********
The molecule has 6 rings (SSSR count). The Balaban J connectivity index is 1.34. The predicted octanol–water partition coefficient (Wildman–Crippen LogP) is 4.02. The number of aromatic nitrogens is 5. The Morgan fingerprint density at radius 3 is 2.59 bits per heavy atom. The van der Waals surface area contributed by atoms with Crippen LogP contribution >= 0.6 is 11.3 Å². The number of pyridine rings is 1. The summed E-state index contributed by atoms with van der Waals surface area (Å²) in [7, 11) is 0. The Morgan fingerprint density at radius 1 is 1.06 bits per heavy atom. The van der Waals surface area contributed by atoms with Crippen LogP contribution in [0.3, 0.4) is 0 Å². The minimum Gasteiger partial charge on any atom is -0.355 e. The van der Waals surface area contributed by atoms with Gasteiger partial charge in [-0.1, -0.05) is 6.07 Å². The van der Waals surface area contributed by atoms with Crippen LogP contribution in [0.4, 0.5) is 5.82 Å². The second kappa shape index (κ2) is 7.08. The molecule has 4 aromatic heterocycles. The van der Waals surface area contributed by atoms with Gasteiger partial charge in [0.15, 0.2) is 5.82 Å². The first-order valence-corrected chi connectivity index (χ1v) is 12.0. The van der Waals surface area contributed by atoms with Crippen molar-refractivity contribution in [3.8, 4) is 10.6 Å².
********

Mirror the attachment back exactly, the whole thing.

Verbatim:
The molecule has 6 rings (SSSR count). The Balaban J connectivity index is 1.34. The predicted octanol–water partition coefficient (Wildman–Crippen LogP) is 4.02. The number of aromatic nitrogens is 5. The Morgan fingerprint density at radius 3 is 2.59 bits per heavy atom. The van der Waals surface area contributed by atoms with Crippen LogP contribution >= 0.6 is 11.3 Å². The number of pyridine rings is 1. The summed E-state index contributed by atoms with van der Waals surface area (Å²) in [7, 11) is 0. The Morgan fingerprint density at radius 1 is 1.06 bits per heavy atom. The van der Waals surface area contributed by atoms with Crippen LogP contribution in [0.3, 0.4) is 0 Å². The minimum Gasteiger partial charge on any atom is -0.355 e. The van der Waals surface area contributed by atoms with Gasteiger partial charge in [-0.1, -0.05) is 6.07 Å². The van der Waals surface area contributed by atoms with Crippen LogP contribution in [0.4, 0.5) is 5.82 Å². The second kappa shape index (κ2) is 7.08. The molecule has 4 aromatic heterocycles. The van der Waals surface area contributed by atoms with Gasteiger partial charge in [0.15, 0.2) is 5.82 Å². The first-order valence-corrected chi connectivity index (χ1v) is 12.0. The van der Waals surface area contributed by atoms with Crippen molar-refractivity contribution in [3.8, 4) is 10.6 Å².